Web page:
One of five adolescent boys encounters obstacles in getting needed health care or finds talking about his health concerns difficult. These and other findings were recently released in The Health of Adolescent Boys: Commonwealth Fund Survey Findings, a report by Fund staff Cathy Schoen, Karen Davis, Catherine DesRoches, and Alexander Shekhdar. Based on the boys' own reports, by high school years many suffer from abuse and associated mental health problems, risky behaviors, and eating disorders.
The analysis was based on data from 3,162 boys in grades five through twelve who were interviewed as part of The Commonwealth Fund Survey of the Health of Adolescent Girls, which also included interviews with 3,586 girls. The survey was conducted nationwide by Louis Harris and Associates, Inc., from December 1996 to June 1997.
By high school years, more than one of five boys said they had a time when they did not get needed health care. The leading reason boys gave for not getting needed care was they did not want to tell their parents about the problem (28% of boys gave this reason).
Uninsured and low-income boys were most at risk for access problems, with three of ten reporting a time they went without needed care. When boys received care, they often indicated discomfort with discussing a health problem with a provider, concerns about confidentiality, and a gap in communication with physicians.
Many older boys surveyed (26%) did not have a regular source of care. Minority boys were particularly at risk: more than one in four black, Hispanic, and Asian American boys said they had no usual source of care, compared with 17 percent of white boys. Survey questions about abuse uncovered disturbing results: while the incidence among boys was lower than among girls, it was still significant. Thirteen percent of high school boys reported physical or sexual abuse, compared with 21 percent of high school girls.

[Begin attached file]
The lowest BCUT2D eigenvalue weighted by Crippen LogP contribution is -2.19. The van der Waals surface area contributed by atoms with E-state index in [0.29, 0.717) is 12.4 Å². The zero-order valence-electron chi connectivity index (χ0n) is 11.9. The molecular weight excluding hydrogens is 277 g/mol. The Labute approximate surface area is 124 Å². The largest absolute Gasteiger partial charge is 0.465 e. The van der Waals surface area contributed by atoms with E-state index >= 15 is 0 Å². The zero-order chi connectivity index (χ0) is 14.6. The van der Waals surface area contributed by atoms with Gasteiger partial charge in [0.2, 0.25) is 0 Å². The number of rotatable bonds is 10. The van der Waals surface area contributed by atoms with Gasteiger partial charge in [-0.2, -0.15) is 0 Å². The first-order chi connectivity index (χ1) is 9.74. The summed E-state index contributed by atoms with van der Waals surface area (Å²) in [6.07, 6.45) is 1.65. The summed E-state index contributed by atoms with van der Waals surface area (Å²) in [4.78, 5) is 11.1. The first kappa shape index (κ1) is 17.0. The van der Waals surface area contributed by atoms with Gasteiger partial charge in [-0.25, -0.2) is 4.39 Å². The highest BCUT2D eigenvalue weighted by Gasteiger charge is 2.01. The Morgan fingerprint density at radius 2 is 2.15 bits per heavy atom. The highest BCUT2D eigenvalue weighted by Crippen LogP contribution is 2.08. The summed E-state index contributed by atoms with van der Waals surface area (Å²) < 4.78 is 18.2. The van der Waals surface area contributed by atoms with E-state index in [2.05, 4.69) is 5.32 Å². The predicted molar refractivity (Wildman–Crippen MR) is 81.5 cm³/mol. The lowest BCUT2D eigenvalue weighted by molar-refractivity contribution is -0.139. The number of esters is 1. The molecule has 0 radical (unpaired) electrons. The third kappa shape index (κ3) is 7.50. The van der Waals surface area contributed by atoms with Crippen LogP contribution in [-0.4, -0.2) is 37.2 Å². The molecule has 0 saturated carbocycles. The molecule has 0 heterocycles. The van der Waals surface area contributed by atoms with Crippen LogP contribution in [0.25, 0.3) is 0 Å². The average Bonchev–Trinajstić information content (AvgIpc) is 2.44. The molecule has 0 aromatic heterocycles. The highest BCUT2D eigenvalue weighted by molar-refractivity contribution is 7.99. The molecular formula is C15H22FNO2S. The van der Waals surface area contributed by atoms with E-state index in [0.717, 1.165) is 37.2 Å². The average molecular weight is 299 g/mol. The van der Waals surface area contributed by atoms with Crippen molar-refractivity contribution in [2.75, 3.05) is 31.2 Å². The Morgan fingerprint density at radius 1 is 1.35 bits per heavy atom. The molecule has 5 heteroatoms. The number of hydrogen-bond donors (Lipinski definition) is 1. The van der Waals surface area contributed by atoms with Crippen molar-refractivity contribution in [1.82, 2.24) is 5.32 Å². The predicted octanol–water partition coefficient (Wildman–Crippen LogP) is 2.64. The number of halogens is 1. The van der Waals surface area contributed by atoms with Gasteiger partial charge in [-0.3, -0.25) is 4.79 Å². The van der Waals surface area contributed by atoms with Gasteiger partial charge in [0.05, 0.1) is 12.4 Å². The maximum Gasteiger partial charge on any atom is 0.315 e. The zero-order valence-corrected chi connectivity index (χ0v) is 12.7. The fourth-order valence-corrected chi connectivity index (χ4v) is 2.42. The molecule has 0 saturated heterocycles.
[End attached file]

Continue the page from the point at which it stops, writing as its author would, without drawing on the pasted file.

The results of abuse were disquieting. Abused boys were more than three times as likely to report symptoms of poor mental health than non-abused boys. In addition, one-fourth of abused boys said they binged or purged, indicating possible eating disorders. Yet less than half of abused boys said they had told anyone about their abuse.
The report concludes that a substantial proportion of adolescent boys are in need of improved access to health care and services sensitive to their needs and concerns. The findings indicate a need for both improved health insurance coverage and outreach to adolescents at risk.
Facts and Figures
- Forty percent of boys reporting physical or sexual abuse showed depressive symptoms, compared with 13 percent of boys who had not been abused.
- Nearly half (48%) of abused boys said they had not talked to anyone about their abuse, compared with 29 percent of abused girls. Only 7 percent of boys said they had discussed their abuse with a doctor.
- Thirty percent of abused high school-age boys drank frequently, compared with 16 percent of non-abused boys. Twenty-seven percent smoked frequently, compared with 10 percent of non-abused boys, and 34 percent had used drugs in the past month, compared with 15 percent of non-abused boys.